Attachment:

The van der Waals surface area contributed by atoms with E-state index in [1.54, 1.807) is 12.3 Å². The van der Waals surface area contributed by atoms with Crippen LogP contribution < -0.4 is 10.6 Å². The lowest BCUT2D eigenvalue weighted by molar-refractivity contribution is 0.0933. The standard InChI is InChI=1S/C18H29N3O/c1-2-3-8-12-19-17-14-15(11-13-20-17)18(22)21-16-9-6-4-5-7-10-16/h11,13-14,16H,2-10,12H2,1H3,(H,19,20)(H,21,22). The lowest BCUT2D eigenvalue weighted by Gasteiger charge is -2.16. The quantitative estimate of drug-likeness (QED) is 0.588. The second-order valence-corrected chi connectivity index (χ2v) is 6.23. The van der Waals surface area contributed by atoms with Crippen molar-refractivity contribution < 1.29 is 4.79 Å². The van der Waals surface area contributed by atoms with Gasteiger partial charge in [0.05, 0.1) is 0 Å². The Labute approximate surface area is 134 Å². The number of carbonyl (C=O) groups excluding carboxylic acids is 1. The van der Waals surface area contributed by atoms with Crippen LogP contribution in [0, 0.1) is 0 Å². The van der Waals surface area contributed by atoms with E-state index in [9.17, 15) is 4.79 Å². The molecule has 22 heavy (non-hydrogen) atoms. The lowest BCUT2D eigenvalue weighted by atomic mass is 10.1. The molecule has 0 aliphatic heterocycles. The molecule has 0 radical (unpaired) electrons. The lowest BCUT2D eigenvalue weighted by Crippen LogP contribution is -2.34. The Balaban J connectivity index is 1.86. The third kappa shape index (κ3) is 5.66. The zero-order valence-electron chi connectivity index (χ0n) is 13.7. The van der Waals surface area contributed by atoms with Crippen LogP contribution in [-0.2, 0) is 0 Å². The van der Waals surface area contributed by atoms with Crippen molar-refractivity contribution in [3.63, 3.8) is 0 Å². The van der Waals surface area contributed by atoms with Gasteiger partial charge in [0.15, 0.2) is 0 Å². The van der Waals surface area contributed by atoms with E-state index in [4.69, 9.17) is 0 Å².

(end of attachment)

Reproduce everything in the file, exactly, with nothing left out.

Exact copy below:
The van der Waals surface area contributed by atoms with E-state index in [1.54, 1.807) is 12.3 Å². The van der Waals surface area contributed by atoms with Crippen LogP contribution < -0.4 is 10.6 Å². The lowest BCUT2D eigenvalue weighted by molar-refractivity contribution is 0.0933. The standard InChI is InChI=1S/C18H29N3O/c1-2-3-8-12-19-17-14-15(11-13-20-17)18(22)21-16-9-6-4-5-7-10-16/h11,13-14,16H,2-10,12H2,1H3,(H,19,20)(H,21,22). The lowest BCUT2D eigenvalue weighted by Gasteiger charge is -2.16. The quantitative estimate of drug-likeness (QED) is 0.588. The second-order valence-corrected chi connectivity index (χ2v) is 6.23. The van der Waals surface area contributed by atoms with Crippen molar-refractivity contribution < 1.29 is 4.79 Å². The van der Waals surface area contributed by atoms with Gasteiger partial charge in [0.05, 0.1) is 0 Å². The Labute approximate surface area is 134 Å². The number of carbonyl (C=O) groups excluding carboxylic acids is 1. The van der Waals surface area contributed by atoms with Crippen LogP contribution in [0, 0.1) is 0 Å². The van der Waals surface area contributed by atoms with E-state index in [9.17, 15) is 4.79 Å². The molecule has 22 heavy (non-hydrogen) atoms. The lowest BCUT2D eigenvalue weighted by atomic mass is 10.1. The molecule has 0 aliphatic heterocycles. The molecule has 0 radical (unpaired) electrons. The lowest BCUT2D eigenvalue weighted by Crippen LogP contribution is -2.34. The Balaban J connectivity index is 1.86. The third kappa shape index (κ3) is 5.66. The zero-order valence-electron chi connectivity index (χ0n) is 13.7. The van der Waals surface area contributed by atoms with Crippen LogP contribution in [-0.2, 0) is 0 Å². The van der Waals surface area contributed by atoms with Crippen molar-refractivity contribution in [3.63, 3.8) is 0 Å². The van der Waals surface area contributed by atoms with Gasteiger partial charge in [0.15, 0.2) is 0 Å². The van der Waals surface area contributed by atoms with E-state index in [4.69, 9.17) is 0 Å².